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Hollywood on Lake Michigan: 100+ Years of Chicago and the Movies

Michael Corcoran, Arnie Bernstein

(Chicago Review Press; US: Jun 2013)

Striking an odd balance between the history of a city and a full-fledged guidebook, Hollywood on Lake Michigan nevertheless works—as a guidebook, as a history, but most significantly as a warm and expansive portrait of a city, researched and written by long-term Chicago residents Michael Corcoran and Arnie Bernstein. Try not to read it in one sitting.


For the most part, it’s unclear which author wrote which portions of the text. A variety of voices emerge from the book, itself organized geographically by sectors of the city and not meant to be read cover-to-cover, rather than as a reference to pick up when curiosity strikes. The first clear voice is that of the historian, arising from Bernstein’s research on Chicago’s role in the silent era of cinema, all the way back to the origins of the Selig Polyscope Company, which sprung out of a scheme to copy the design of the pioneering Lumiere brothers’ Cinematographe to create a new patented camera and projection system. The opening chapter on “The Silent Era” survives from the book’s first edition, written solely by Bernstein, as a chronicle of the days in which Chicago was a true rival to Hollywood and home to studios like the Essanay Film Manufacturing Company, whose tumultuous relationship with contracted star Charlie Chaplin provides some of the book’s more relevant gossip.


Most importantly, the chapter provides a significant excerpt narrating the career of seminal African-American filmmaker Oscar Micheaux, presented alongside a slew of other segments detailing the longevity of race films. The Chicago of the silent era depicted in these pages, furthermore, receives a balanced treatment detailing the popular reaction to aggressive, socially minded dramas like Micheaux’s as well as the controversy over The Birth of a Nation and the appeal of stereotype-driven comedies that provoked the founding of new minority film initiatives. Firmly regimented by location and by subject, the authors know stay on task and do not attempt a full-scale historicizing of race in Chicago cinema, but the impressive groundwork remains for readers to conduct their own, supplemental research.


Leaving these concerns behind, the book adopts the tone of Corcoran, a professional tour guide, as it delves into its locational walkthrough of Chicago, filled with as many illuminating segments as five-line blurbs on a building where one might recognize a shot from Return to Me. The negatives are interspersed with rewards; freed of a strictly academic or historical approach, the authors seize the opportunity to give not only a block-by-block dissection of Chicago’s presentation in the movies, but to delve into the lives and work of individuals in the film industry who have made Chicago their home. Harold Ramis receives a fair amount of awestruck praise for his serious investigations into psychology for Groundhog Day and Analyze This, though others profiled by Corcoran and Bernstein may be unfamiliar to readers, such as special effects coordinator Dieter Sturm and actress Denise Hughes, best known for a brief but pivotal role in Stranger Than Fiction into which she brings her real-life expertise as a bus driver.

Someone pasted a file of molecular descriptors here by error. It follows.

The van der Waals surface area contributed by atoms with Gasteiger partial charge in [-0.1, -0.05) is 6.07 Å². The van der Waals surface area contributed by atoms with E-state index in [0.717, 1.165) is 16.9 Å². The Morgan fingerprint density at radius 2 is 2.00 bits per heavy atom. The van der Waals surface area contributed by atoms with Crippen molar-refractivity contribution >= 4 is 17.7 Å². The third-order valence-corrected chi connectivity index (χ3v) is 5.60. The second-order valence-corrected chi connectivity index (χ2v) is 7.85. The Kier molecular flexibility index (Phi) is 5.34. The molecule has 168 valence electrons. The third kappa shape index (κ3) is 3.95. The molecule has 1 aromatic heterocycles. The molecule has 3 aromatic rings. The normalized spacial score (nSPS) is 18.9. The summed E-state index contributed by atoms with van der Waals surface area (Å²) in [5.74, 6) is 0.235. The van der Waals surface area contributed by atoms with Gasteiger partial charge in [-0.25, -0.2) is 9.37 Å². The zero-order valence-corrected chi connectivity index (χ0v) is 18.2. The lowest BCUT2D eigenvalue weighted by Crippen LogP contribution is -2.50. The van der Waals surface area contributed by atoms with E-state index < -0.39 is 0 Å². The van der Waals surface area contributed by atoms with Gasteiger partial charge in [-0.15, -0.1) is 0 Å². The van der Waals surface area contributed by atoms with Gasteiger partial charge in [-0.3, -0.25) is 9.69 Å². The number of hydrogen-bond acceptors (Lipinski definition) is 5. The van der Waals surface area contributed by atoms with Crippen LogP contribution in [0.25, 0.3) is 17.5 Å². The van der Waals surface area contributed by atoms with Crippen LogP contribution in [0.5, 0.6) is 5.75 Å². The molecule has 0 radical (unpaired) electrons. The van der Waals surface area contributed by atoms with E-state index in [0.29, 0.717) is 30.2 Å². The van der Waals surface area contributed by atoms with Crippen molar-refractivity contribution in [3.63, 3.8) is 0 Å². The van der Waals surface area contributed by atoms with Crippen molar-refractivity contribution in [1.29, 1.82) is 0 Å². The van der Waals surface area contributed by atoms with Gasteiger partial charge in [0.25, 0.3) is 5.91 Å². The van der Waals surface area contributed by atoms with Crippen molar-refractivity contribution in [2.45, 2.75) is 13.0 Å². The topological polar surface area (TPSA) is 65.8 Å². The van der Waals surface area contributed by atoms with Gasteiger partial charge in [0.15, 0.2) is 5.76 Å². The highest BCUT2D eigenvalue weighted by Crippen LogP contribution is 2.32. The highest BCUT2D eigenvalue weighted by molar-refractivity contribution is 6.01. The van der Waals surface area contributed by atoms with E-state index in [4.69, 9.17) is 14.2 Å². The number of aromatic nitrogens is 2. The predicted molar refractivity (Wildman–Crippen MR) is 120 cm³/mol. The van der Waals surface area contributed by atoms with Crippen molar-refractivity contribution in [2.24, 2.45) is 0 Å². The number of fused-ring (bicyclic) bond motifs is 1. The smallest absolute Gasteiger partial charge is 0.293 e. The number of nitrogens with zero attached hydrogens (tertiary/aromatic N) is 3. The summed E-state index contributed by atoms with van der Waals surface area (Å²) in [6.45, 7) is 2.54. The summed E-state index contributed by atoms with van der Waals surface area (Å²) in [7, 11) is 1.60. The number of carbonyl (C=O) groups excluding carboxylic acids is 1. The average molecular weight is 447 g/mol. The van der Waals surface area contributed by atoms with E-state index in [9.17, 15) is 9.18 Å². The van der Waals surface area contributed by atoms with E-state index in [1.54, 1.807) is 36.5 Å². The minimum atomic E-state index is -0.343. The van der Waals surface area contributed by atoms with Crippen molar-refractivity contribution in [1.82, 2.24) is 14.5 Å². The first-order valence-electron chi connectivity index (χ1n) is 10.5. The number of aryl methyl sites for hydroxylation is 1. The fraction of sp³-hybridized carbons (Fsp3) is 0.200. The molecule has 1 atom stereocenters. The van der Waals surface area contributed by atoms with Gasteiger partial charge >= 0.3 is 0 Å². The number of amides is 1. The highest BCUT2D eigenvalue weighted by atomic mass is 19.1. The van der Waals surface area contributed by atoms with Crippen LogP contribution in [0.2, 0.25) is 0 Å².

For every carefully rendered portrait of a Chicagoan who has devoted something of themselves to filmmaking, there’s a tossed-off remark about the acting talent of Keanu Reeves, whose roles in multiple Chicago productions give Corcoran and Bernstein the opportunity to hone their digs about stone-faced acting and deadpan dialogue. Welcome as their enthusiasm for the films discussed may be, the jocular tone interspersed throughout creates the sort of unevenness that’s only tolerable if one is using the work as a reference book, and not a cohesive read.


Which, it should be mentioned, is truly unfortunate, if only a minor point against the authors’ success overall. For Corcoran and Bernstein have constructed something more than a reference, or a guidebook, or an atlas by way of IMDb trivia (though the book does include one of the all-time funniest behind-the-scenes anecdotes this author can remember, courtesy of Verne Troyer on the set of Baby’s Day Out). Indeed, Hollywood on Lake Michigan bursts at the seams with passion not only for movies and architecture, but for people and their passions, and the shared histories between them that have made a life in Chicago, for these writers, so memorable and enriching as to spur two editions of this rewarding and engrossing book.


Everyone who has traveled can recall the experience of stepping into a new city for the first time, the first breath of air that seems to contain stories, architecture, and a certain flavor of freedom that comes with new sidewalks and streets to wander. The truest testament to Corcoran and Bernstein’s achievement is that Hollywood on Lake Michigan feels a little like taking that deep breath.

Rating:

Brendan Boyle is a writer and recent graduate of the University of Georgia with degrees in Film Studies and Mass Media Arts. He lives in Athens, Georgia working full-time in theatre management and has programmed for local independent theater Cine and coordinated programming for the Tate Theater. He has worked as a student judge for the Peabody Awards and published papers in UGA's JURO as well as reviews in Film Matters Magazine. He blogs with Stuart Collier at The Bad & The Beautiful and tweets from @brendanowicz.


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